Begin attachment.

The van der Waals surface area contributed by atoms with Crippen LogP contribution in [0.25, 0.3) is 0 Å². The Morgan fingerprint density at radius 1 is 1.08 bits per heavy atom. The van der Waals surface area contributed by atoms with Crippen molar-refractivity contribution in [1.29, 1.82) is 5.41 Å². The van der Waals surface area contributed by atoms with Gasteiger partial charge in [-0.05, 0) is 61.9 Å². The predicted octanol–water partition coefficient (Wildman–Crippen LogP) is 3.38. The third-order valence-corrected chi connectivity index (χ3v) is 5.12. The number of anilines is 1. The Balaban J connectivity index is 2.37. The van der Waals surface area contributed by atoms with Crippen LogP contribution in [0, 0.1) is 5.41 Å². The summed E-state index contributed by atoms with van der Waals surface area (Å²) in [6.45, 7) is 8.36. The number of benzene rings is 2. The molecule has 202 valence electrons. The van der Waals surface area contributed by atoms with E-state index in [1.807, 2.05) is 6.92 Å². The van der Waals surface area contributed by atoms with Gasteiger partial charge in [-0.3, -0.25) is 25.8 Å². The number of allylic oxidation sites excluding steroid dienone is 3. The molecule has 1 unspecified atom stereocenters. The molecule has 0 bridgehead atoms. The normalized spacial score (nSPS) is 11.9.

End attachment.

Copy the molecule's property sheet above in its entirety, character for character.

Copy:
The van der Waals surface area contributed by atoms with Crippen LogP contribution in [0.25, 0.3) is 0 Å². The Morgan fingerprint density at radius 1 is 1.08 bits per heavy atom. The van der Waals surface area contributed by atoms with Crippen molar-refractivity contribution in [1.29, 1.82) is 5.41 Å². The van der Waals surface area contributed by atoms with Gasteiger partial charge in [-0.05, 0) is 61.9 Å². The predicted octanol–water partition coefficient (Wildman–Crippen LogP) is 3.38. The third-order valence-corrected chi connectivity index (χ3v) is 5.12. The number of anilines is 1. The Balaban J connectivity index is 2.37. The van der Waals surface area contributed by atoms with Crippen LogP contribution in [0, 0.1) is 5.41 Å². The summed E-state index contributed by atoms with van der Waals surface area (Å²) in [6.45, 7) is 8.36. The number of benzene rings is 2. The molecule has 202 valence electrons. The van der Waals surface area contributed by atoms with E-state index in [1.807, 2.05) is 6.92 Å². The van der Waals surface area contributed by atoms with Gasteiger partial charge in [-0.3, -0.25) is 25.8 Å². The number of allylic oxidation sites excluding steroid dienone is 3. The molecule has 1 unspecified atom stereocenters. The molecule has 0 bridgehead atoms. The normalized spacial score (nSPS) is 11.9.